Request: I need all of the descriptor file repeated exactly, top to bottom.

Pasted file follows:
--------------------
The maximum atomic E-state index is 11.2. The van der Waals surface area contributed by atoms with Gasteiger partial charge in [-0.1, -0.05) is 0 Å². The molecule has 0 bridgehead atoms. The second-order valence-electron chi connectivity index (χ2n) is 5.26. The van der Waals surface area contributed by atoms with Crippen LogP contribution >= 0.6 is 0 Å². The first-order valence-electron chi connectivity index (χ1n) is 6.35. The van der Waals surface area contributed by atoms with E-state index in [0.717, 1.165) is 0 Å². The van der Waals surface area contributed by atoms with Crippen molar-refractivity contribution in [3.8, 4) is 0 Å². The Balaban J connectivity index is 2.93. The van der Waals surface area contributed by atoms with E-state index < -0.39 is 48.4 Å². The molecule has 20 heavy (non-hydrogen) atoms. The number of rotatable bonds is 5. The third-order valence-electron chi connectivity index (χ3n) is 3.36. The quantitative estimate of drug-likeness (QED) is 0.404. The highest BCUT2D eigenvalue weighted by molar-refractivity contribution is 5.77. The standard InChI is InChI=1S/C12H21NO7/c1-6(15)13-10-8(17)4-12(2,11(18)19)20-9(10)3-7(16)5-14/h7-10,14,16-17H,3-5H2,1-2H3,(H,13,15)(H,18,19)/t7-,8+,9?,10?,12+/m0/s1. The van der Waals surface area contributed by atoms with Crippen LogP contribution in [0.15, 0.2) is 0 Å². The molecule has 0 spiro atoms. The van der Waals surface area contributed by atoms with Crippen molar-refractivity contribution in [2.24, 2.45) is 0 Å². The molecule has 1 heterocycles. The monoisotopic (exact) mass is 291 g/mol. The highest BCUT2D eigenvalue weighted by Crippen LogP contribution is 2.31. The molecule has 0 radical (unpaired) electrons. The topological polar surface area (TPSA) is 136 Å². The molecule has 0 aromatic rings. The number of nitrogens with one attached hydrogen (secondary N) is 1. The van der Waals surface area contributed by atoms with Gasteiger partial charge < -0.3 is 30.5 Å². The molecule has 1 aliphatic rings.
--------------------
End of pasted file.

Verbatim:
The maximum atomic E-state index is 11.2. The van der Waals surface area contributed by atoms with Gasteiger partial charge in [-0.1, -0.05) is 0 Å². The molecule has 0 bridgehead atoms. The second-order valence-electron chi connectivity index (χ2n) is 5.26. The van der Waals surface area contributed by atoms with Crippen LogP contribution >= 0.6 is 0 Å². The first-order valence-electron chi connectivity index (χ1n) is 6.35. The van der Waals surface area contributed by atoms with E-state index in [0.717, 1.165) is 0 Å². The van der Waals surface area contributed by atoms with Crippen molar-refractivity contribution in [3.8, 4) is 0 Å². The Balaban J connectivity index is 2.93. The van der Waals surface area contributed by atoms with E-state index < -0.39 is 48.4 Å². The molecule has 20 heavy (non-hydrogen) atoms. The number of rotatable bonds is 5. The third-order valence-electron chi connectivity index (χ3n) is 3.36. The quantitative estimate of drug-likeness (QED) is 0.404. The highest BCUT2D eigenvalue weighted by molar-refractivity contribution is 5.77. The standard InChI is InChI=1S/C12H21NO7/c1-6(15)13-10-8(17)4-12(2,11(18)19)20-9(10)3-7(16)5-14/h7-10,14,16-17H,3-5H2,1-2H3,(H,13,15)(H,18,19)/t7-,8+,9?,10?,12+/m0/s1. The van der Waals surface area contributed by atoms with Crippen LogP contribution in [0.15, 0.2) is 0 Å². The molecule has 0 spiro atoms. The van der Waals surface area contributed by atoms with Crippen molar-refractivity contribution in [2.24, 2.45) is 0 Å². The molecule has 1 heterocycles. The monoisotopic (exact) mass is 291 g/mol. The highest BCUT2D eigenvalue weighted by Crippen LogP contribution is 2.31. The molecule has 0 radical (unpaired) electrons. The topological polar surface area (TPSA) is 136 Å². The molecule has 0 aromatic rings. The number of nitrogens with one attached hydrogen (secondary N) is 1. The van der Waals surface area contributed by atoms with Gasteiger partial charge < -0.3 is 30.5 Å². The molecule has 1 aliphatic rings.